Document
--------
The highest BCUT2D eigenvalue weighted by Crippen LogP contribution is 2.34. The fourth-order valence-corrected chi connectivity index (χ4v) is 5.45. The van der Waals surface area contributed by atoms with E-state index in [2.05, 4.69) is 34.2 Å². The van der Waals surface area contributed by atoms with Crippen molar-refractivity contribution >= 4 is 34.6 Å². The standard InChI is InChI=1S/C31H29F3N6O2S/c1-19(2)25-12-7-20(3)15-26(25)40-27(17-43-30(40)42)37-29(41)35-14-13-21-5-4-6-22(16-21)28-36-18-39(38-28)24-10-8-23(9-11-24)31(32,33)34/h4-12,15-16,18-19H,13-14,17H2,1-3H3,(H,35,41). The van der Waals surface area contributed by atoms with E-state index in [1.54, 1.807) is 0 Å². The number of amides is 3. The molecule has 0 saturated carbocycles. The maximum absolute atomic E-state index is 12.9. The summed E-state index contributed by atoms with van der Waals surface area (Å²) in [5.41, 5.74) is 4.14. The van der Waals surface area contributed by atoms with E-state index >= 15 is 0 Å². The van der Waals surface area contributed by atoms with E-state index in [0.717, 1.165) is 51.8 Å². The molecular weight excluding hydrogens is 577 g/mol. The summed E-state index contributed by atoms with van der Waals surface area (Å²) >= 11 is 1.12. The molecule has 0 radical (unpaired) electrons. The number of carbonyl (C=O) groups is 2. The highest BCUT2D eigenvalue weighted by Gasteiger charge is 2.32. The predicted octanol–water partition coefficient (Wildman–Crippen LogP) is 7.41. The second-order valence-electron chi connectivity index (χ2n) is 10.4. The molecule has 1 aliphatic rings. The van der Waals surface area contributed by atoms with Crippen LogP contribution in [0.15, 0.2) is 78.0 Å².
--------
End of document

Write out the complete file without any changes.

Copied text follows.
The highest BCUT2D eigenvalue weighted by Crippen LogP contribution is 2.34. The fourth-order valence-corrected chi connectivity index (χ4v) is 5.45. The van der Waals surface area contributed by atoms with E-state index in [2.05, 4.69) is 34.2 Å². The van der Waals surface area contributed by atoms with Crippen molar-refractivity contribution >= 4 is 34.6 Å². The standard InChI is InChI=1S/C31H29F3N6O2S/c1-19(2)25-12-7-20(3)15-26(25)40-27(17-43-30(40)42)37-29(41)35-14-13-21-5-4-6-22(16-21)28-36-18-39(38-28)24-10-8-23(9-11-24)31(32,33)34/h4-12,15-16,18-19H,13-14,17H2,1-3H3,(H,35,41). The van der Waals surface area contributed by atoms with E-state index in [1.54, 1.807) is 0 Å². The number of amides is 3. The molecule has 0 saturated carbocycles. The maximum absolute atomic E-state index is 12.9. The summed E-state index contributed by atoms with van der Waals surface area (Å²) in [5.41, 5.74) is 4.14. The van der Waals surface area contributed by atoms with E-state index >= 15 is 0 Å². The van der Waals surface area contributed by atoms with E-state index in [0.717, 1.165) is 51.8 Å². The molecular weight excluding hydrogens is 577 g/mol. The summed E-state index contributed by atoms with van der Waals surface area (Å²) >= 11 is 1.12. The molecule has 0 radical (unpaired) electrons. The number of carbonyl (C=O) groups is 2. The highest BCUT2D eigenvalue weighted by Gasteiger charge is 2.32. The predicted octanol–water partition coefficient (Wildman–Crippen LogP) is 7.41. The second-order valence-electron chi connectivity index (χ2n) is 10.4. The molecule has 1 aliphatic rings. The van der Waals surface area contributed by atoms with Crippen LogP contribution in [0.15, 0.2) is 78.0 Å².